The Senate confirmed James Gfrerer, a former marine and cybersecurity executive at Ernst & Young, to head the agency’s IT department — a position that has been without a permanent leader for the past two years.
WHY IT MATTERS
The assignment comes as the VA is in the throes of a $10 billion, 10-year overhaul from VistA to Cerner’s EHR — arguably the largest health IT undertaking in history.
Gfrerer’s predecessor, Scott Blackburn, resigned as interim CIO last May, after four years of leadership on a wide range of technology projects. President Donald Trump temporarily filled the position with Camilo Sandoval, former data operations director for his campaign.
Gfrerer will have his hands full, as the VA officially signed with Cerner on the EHR modernization project last May, after nearly a year of speculation that it would. The Cerner EHR at the VA will be similar to the one currently in the pilot phase at the Department of Defense, and both agencies said last May they will work together to learn what can be gleaned from the new implementation.
VA officials expect pilot sites for the Cerner implementation to go live in the Pacific Northwest by 2020.
The VA – in the public spotlight in the past for VistA’s interoperability failures — will be adding mental health to the new Cerner EHR capabilities. The new EHR will allow for seamless data sharing between community providers and the agency, the VA said last spring.
THE BIGGER TREND
During his senate confirmation hearing Sept. 6, Gfrerer pledged to fix cybersecurity at the VA and advocated maintaining VistA during the 10-year process to implement the new Cerner EHR.
“I’ve read the OIG report on [VistA’s] material weakness. It’s a sustained pattern of unpreparedness,” Gfrerer told the Senate committee last fall. “As someone who has their personal health information in the VA system, and even if it was Lance Corporal Gfrerer, I would be pretty hot under the collar if there were continued material weaknesses and insecurity.”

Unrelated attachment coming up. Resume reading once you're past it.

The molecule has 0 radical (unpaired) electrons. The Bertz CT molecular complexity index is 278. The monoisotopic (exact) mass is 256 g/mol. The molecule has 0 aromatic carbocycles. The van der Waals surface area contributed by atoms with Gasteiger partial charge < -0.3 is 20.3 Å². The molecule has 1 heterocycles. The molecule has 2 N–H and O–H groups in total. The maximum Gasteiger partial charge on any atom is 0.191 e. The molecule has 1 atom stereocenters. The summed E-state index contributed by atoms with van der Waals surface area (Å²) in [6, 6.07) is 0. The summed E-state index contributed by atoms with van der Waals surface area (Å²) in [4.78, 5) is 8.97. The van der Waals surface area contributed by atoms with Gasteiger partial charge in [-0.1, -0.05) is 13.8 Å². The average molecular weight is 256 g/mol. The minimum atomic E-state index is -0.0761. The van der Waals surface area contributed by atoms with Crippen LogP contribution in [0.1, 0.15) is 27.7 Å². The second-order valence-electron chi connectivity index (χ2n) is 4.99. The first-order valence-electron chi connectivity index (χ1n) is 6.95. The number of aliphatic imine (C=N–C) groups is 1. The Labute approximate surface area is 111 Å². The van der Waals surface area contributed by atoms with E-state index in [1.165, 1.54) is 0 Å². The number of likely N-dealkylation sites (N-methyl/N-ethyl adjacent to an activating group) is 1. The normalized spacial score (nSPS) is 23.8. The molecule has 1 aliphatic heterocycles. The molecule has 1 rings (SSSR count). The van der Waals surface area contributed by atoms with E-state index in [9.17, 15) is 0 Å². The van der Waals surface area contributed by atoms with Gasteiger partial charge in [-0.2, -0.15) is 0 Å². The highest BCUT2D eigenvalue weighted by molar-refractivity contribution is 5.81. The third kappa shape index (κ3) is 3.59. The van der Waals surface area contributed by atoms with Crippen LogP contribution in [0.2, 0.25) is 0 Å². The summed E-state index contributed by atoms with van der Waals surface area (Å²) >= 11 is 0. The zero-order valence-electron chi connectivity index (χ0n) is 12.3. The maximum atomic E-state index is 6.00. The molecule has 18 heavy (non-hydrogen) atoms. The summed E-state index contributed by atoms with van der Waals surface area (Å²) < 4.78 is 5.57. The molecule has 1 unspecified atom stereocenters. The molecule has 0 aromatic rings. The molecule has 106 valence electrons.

Nonetheless, Gferer will be charged with seeing the Cerner implementation through in the future.
Sen. Jon Tester, D-Montana said at the Senate confirmation hearing that the new implementation of the Cerner EHR, “…is really going to make or break the VA going forward.”
Gfrerer told the committee he’ll keep officials accountable to the projected milestones for the project, using a “scorecard” method to monitor the progress of the EHR project and other IT work.
In October, we reported that Cerner named Accenture, Leidos and AbleVets among the vendors that will support the project throughout the projected 10-year timeframe. “This is the beginning of a long transformational journey,” Travis Dalton, president of Cerner Government Services, said in a statement. “We’ll continue to seek and bring the best talent available to the VA.”
The transition to the Cerner platform has all eyes on it, no less those of Congress, who have been monitoring the project from the start – urging the VA to use the Interagency Program Office for a single point of governance.
Diana Manos is a Washington, D.C.-area freelance writer specializing in healthcare, wellness and technology.
Email the writer: [email protected]
Healthcare IT News is a HIMSS Media publication.
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